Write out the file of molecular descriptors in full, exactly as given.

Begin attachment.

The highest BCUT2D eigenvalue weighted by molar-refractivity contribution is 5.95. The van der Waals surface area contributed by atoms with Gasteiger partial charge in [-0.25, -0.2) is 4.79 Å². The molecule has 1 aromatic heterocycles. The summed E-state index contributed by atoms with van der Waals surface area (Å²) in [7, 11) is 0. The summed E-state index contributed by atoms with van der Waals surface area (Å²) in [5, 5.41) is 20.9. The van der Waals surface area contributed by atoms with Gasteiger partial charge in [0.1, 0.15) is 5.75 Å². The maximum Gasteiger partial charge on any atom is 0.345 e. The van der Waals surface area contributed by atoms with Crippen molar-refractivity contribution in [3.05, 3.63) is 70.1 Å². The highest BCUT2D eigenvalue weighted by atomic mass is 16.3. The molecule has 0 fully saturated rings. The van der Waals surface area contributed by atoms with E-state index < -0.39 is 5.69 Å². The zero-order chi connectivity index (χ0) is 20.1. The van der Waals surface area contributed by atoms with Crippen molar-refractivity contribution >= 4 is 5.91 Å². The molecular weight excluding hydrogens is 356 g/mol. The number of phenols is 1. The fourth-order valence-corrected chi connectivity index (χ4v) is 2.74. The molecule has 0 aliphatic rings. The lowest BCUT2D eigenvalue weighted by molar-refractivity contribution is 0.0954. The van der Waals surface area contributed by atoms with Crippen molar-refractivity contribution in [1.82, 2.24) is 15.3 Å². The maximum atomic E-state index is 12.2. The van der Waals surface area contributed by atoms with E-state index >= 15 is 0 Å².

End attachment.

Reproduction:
The highest BCUT2D eigenvalue weighted by molar-refractivity contribution is 5.95. The van der Waals surface area contributed by atoms with Gasteiger partial charge in [-0.25, -0.2) is 4.79 Å². The molecule has 1 aromatic heterocycles. The summed E-state index contributed by atoms with van der Waals surface area (Å²) in [7, 11) is 0. The summed E-state index contributed by atoms with van der Waals surface area (Å²) in [5, 5.41) is 20.9. The van der Waals surface area contributed by atoms with Gasteiger partial charge in [0.1, 0.15) is 5.75 Å². The maximum Gasteiger partial charge on any atom is 0.345 e. The van der Waals surface area contributed by atoms with Crippen molar-refractivity contribution in [3.05, 3.63) is 70.1 Å². The highest BCUT2D eigenvalue weighted by atomic mass is 16.3. The molecule has 0 fully saturated rings. The van der Waals surface area contributed by atoms with E-state index < -0.39 is 5.69 Å². The zero-order chi connectivity index (χ0) is 20.1. The van der Waals surface area contributed by atoms with Crippen molar-refractivity contribution >= 4 is 5.91 Å². The molecular weight excluding hydrogens is 356 g/mol. The number of phenols is 1. The fourth-order valence-corrected chi connectivity index (χ4v) is 2.74. The molecule has 0 aliphatic rings. The lowest BCUT2D eigenvalue weighted by molar-refractivity contribution is 0.0954. The van der Waals surface area contributed by atoms with Crippen molar-refractivity contribution in [1.82, 2.24) is 15.3 Å². The maximum atomic E-state index is 12.2. The van der Waals surface area contributed by atoms with E-state index >= 15 is 0 Å².